Measuring Reflectivity Of Secondary Mirrors

By Dave Scherping

A few weeks ago, Martin Gaskel invited me over to measure the reflectivity of several secondary mirrors. I brought along the new Galaxy secondary from the club scope and the secondary from my 10″ scope. My secondary has standard coatings (I forgot to include it when I had my primary mirror enhanced coated) and the club scope’s secondary has enhanced coatings. We also planned to evaluate Martin’s secondary from the famous “Tel-Poke”.

Martin had borrowed a photometer from UNL to make the measurements. The test set-up was rather simple, a light source was set-up at one end of the room and the photometer was placed at the other end. The intent was to compare measurements of the amount of light the photometer gathered with and without the mirror in the light path. The photometer gives a numerical readout in voltage and has a shutter that opens and closes the front end of the unit. A lens was placed over the front of the photometer to focus the light. A red LED was placed about 25 feet away and was surrounded by black construction paper to reduce glare.

The first step was to take a measurement without the mirror in place. To do this, we placed the photometer at the distance where the LED comes to focus and then took two measurements, one with the shutter open and one with it closed. Subtracting one from the other gives the amount of light from the LED alone. (The measurement with the shutter closed is a measurement of noise and stray light). Note that all measurements were taken with all other lights in the room turned off.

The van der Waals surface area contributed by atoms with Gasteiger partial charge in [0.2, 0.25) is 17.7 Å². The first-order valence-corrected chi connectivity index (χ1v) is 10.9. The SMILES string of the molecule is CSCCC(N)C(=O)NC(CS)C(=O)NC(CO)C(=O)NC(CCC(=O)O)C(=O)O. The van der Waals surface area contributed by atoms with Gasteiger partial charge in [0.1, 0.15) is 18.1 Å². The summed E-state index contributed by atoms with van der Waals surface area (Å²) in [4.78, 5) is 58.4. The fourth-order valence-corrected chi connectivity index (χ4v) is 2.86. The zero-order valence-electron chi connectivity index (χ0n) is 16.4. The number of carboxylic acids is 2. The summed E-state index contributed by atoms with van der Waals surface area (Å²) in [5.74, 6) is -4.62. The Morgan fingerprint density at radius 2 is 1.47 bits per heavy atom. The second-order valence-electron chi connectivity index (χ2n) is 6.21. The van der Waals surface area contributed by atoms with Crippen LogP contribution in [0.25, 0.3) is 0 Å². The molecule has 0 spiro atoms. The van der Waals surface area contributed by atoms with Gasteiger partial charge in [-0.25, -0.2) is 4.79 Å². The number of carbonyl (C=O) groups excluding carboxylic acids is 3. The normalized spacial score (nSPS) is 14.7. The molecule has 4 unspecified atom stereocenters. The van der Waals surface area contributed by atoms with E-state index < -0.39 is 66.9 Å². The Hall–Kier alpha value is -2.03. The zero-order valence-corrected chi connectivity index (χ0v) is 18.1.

We then repeated the above steps with the mirror placed in the light path, being careful to keep the distance of the light path consistent. The values recorded with the mirror in place were, of course, lower than those obtained without the mirror. The ratio of the two is the reflectivity of the mirror. The tests were conducted twice for each mirror. The Tel-Poke mirror was measured before and after cleaning, and showed a significant decrease in reflectivity when the mirror was dirty. I think when you see the results below, you’ll get out the distilled water, dish soap, & cotton!

A few nights later, Jason Stahl took his secondary to Martin’s and measured it in the same manner. Jason’s mirror was coated at QSP with their Endurobrite (96%) coating. The following results were obtained for the mirrors tested:

Dave’s Secondary:		84.2%	   	84.9%
Club Scope Secondary:		94.4%		93.9%
Tel-Poke (dirty):		72.2%
Tel-Poke (cleaned):		83.0%
Jason’s Secondary:	(3.1")	95.9%
			(1.8")	95.3%